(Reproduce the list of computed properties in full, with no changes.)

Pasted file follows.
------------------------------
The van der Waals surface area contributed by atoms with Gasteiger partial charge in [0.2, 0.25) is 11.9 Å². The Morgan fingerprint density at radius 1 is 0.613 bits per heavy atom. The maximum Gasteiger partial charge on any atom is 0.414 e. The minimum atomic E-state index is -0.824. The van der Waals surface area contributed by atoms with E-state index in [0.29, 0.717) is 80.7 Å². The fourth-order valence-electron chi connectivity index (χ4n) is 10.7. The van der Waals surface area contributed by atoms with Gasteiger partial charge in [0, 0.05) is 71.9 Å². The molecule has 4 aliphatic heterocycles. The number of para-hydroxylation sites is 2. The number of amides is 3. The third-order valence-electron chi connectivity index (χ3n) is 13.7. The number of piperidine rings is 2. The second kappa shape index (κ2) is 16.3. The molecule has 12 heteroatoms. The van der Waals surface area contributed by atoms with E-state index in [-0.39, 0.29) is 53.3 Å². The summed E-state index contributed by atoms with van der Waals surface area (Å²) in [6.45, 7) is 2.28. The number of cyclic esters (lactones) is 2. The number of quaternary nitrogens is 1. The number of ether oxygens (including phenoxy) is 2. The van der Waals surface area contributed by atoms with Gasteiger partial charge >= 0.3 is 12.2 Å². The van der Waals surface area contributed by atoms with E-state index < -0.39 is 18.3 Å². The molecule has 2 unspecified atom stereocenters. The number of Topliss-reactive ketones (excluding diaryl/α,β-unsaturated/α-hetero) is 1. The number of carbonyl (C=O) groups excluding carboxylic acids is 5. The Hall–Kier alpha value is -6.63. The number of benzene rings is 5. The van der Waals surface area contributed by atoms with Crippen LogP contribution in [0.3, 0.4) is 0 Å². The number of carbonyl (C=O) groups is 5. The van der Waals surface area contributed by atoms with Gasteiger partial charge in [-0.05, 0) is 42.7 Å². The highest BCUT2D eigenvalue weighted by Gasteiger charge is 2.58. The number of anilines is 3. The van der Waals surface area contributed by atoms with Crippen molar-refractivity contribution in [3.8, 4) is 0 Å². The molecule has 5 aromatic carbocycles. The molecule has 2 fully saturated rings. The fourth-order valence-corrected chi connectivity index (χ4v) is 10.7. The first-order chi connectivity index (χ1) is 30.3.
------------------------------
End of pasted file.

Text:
The van der Waals surface area contributed by atoms with Gasteiger partial charge in [0.2, 0.25) is 11.9 Å². The Morgan fingerprint density at radius 1 is 0.613 bits per heavy atom. The maximum Gasteiger partial charge on any atom is 0.414 e. The minimum atomic E-state index is -0.824. The van der Waals surface area contributed by atoms with E-state index in [0.29, 0.717) is 80.7 Å². The fourth-order valence-electron chi connectivity index (χ4n) is 10.7. The van der Waals surface area contributed by atoms with Gasteiger partial charge in [0, 0.05) is 71.9 Å². The molecule has 4 aliphatic heterocycles. The number of para-hydroxylation sites is 2. The number of amides is 3. The third-order valence-electron chi connectivity index (χ3n) is 13.7. The number of piperidine rings is 2. The second kappa shape index (κ2) is 16.3. The molecule has 12 heteroatoms. The van der Waals surface area contributed by atoms with E-state index in [-0.39, 0.29) is 53.3 Å². The summed E-state index contributed by atoms with van der Waals surface area (Å²) in [6.45, 7) is 2.28. The number of cyclic esters (lactones) is 2. The number of quaternary nitrogens is 1. The number of ether oxygens (including phenoxy) is 2. The van der Waals surface area contributed by atoms with Gasteiger partial charge >= 0.3 is 12.2 Å². The van der Waals surface area contributed by atoms with E-state index < -0.39 is 18.3 Å². The molecule has 2 unspecified atom stereocenters. The number of Topliss-reactive ketones (excluding diaryl/α,β-unsaturated/α-hetero) is 1. The number of carbonyl (C=O) groups excluding carboxylic acids is 5. The Hall–Kier alpha value is -6.63. The number of benzene rings is 5. The van der Waals surface area contributed by atoms with Crippen LogP contribution in [0.3, 0.4) is 0 Å². The number of carbonyl (C=O) groups is 5. The van der Waals surface area contributed by atoms with Gasteiger partial charge in [-0.05, 0) is 42.7 Å². The highest BCUT2D eigenvalue weighted by Gasteiger charge is 2.58. The number of anilines is 3. The van der Waals surface area contributed by atoms with Crippen molar-refractivity contribution in [3.8, 4) is 0 Å². The molecule has 5 aromatic carbocycles. The molecule has 2 fully saturated rings. The fourth-order valence-corrected chi connectivity index (χ4v) is 10.7. The first-order chi connectivity index (χ1) is 30.3.